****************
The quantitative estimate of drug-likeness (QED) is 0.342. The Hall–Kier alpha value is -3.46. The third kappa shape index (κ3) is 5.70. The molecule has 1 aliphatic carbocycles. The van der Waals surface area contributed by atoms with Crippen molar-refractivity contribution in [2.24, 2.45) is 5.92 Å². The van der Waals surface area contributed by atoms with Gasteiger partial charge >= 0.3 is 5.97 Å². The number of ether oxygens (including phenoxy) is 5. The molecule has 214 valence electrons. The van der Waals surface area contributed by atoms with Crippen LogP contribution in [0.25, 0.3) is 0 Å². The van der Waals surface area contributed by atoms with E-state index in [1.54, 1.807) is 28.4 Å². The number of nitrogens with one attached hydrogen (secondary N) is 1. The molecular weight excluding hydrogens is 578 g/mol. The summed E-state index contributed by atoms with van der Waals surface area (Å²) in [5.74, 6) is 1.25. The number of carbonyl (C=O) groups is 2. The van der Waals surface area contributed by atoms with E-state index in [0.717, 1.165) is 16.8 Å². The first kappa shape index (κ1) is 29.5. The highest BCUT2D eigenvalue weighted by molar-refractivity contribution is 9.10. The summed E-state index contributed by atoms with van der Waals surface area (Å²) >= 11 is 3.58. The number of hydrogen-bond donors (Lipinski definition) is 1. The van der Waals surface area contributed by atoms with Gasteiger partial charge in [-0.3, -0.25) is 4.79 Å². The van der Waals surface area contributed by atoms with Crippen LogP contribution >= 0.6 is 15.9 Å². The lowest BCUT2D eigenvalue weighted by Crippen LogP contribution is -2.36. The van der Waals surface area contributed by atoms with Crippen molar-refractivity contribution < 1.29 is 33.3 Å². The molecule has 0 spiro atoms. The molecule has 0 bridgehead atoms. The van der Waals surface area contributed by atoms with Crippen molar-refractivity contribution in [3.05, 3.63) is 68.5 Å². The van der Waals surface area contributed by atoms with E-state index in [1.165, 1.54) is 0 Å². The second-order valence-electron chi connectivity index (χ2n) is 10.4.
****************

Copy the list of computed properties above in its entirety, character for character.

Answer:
The quantitative estimate of drug-likeness (QED) is 0.342. The Hall–Kier alpha value is -3.46. The third kappa shape index (κ3) is 5.70. The molecule has 1 aliphatic carbocycles. The van der Waals surface area contributed by atoms with Crippen molar-refractivity contribution in [2.24, 2.45) is 5.92 Å². The van der Waals surface area contributed by atoms with Gasteiger partial charge >= 0.3 is 5.97 Å². The number of ether oxygens (including phenoxy) is 5. The molecule has 214 valence electrons. The van der Waals surface area contributed by atoms with Crippen LogP contribution in [0.25, 0.3) is 0 Å². The van der Waals surface area contributed by atoms with E-state index in [1.54, 1.807) is 28.4 Å². The number of nitrogens with one attached hydrogen (secondary N) is 1. The molecular weight excluding hydrogens is 578 g/mol. The summed E-state index contributed by atoms with van der Waals surface area (Å²) in [5.74, 6) is 1.25. The number of carbonyl (C=O) groups is 2. The van der Waals surface area contributed by atoms with E-state index in [0.717, 1.165) is 16.8 Å². The first kappa shape index (κ1) is 29.5. The highest BCUT2D eigenvalue weighted by molar-refractivity contribution is 9.10. The summed E-state index contributed by atoms with van der Waals surface area (Å²) >= 11 is 3.58. The number of hydrogen-bond donors (Lipinski definition) is 1. The van der Waals surface area contributed by atoms with Gasteiger partial charge in [-0.3, -0.25) is 4.79 Å². The van der Waals surface area contributed by atoms with Crippen LogP contribution >= 0.6 is 15.9 Å². The lowest BCUT2D eigenvalue weighted by Crippen LogP contribution is -2.36. The van der Waals surface area contributed by atoms with Crippen molar-refractivity contribution < 1.29 is 33.3 Å². The molecule has 0 spiro atoms. The molecule has 0 bridgehead atoms. The van der Waals surface area contributed by atoms with Crippen molar-refractivity contribution in [3.05, 3.63) is 68.5 Å². The van der Waals surface area contributed by atoms with E-state index in [1.165, 1.54) is 0 Å². The second-order valence-electron chi connectivity index (χ2n) is 10.4.